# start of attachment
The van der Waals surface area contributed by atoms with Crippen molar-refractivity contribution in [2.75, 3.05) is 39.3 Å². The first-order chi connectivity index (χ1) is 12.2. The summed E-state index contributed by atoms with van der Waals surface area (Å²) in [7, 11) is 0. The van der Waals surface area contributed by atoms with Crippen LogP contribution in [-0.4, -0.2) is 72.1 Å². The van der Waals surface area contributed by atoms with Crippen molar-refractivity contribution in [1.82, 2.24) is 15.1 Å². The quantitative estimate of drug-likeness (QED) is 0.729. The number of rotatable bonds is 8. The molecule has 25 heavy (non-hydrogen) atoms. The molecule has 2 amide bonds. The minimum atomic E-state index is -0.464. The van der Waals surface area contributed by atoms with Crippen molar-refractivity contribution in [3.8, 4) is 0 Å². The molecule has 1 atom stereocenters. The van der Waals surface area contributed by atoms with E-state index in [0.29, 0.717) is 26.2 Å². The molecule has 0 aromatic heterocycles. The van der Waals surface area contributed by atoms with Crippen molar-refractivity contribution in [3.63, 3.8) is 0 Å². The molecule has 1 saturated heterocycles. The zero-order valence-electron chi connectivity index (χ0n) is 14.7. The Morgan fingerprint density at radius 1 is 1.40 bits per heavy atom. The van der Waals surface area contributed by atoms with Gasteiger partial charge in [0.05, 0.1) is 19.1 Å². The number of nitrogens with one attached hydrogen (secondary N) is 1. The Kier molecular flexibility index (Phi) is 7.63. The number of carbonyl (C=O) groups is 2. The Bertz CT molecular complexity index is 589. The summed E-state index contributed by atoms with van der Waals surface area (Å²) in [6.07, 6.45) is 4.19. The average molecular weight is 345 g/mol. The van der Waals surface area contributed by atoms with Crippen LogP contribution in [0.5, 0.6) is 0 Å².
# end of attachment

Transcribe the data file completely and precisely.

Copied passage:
The van der Waals surface area contributed by atoms with Crippen molar-refractivity contribution in [2.75, 3.05) is 39.3 Å². The first-order chi connectivity index (χ1) is 12.2. The summed E-state index contributed by atoms with van der Waals surface area (Å²) in [7, 11) is 0. The van der Waals surface area contributed by atoms with Crippen LogP contribution in [-0.4, -0.2) is 72.1 Å². The van der Waals surface area contributed by atoms with Crippen molar-refractivity contribution in [1.82, 2.24) is 15.1 Å². The quantitative estimate of drug-likeness (QED) is 0.729. The number of rotatable bonds is 8. The molecule has 25 heavy (non-hydrogen) atoms. The molecule has 2 amide bonds. The minimum atomic E-state index is -0.464. The van der Waals surface area contributed by atoms with Crippen molar-refractivity contribution in [3.8, 4) is 0 Å². The molecule has 1 atom stereocenters. The van der Waals surface area contributed by atoms with E-state index in [0.29, 0.717) is 26.2 Å². The molecule has 0 aromatic heterocycles. The van der Waals surface area contributed by atoms with Crippen molar-refractivity contribution in [3.63, 3.8) is 0 Å². The molecule has 1 saturated heterocycles. The zero-order valence-electron chi connectivity index (χ0n) is 14.7. The Morgan fingerprint density at radius 1 is 1.40 bits per heavy atom. The van der Waals surface area contributed by atoms with Gasteiger partial charge in [0.05, 0.1) is 19.1 Å². The number of nitrogens with one attached hydrogen (secondary N) is 1. The Kier molecular flexibility index (Phi) is 7.63. The number of carbonyl (C=O) groups is 2. The Bertz CT molecular complexity index is 589. The summed E-state index contributed by atoms with van der Waals surface area (Å²) in [6.07, 6.45) is 4.19. The average molecular weight is 345 g/mol. The van der Waals surface area contributed by atoms with Crippen LogP contribution in [0.5, 0.6) is 0 Å².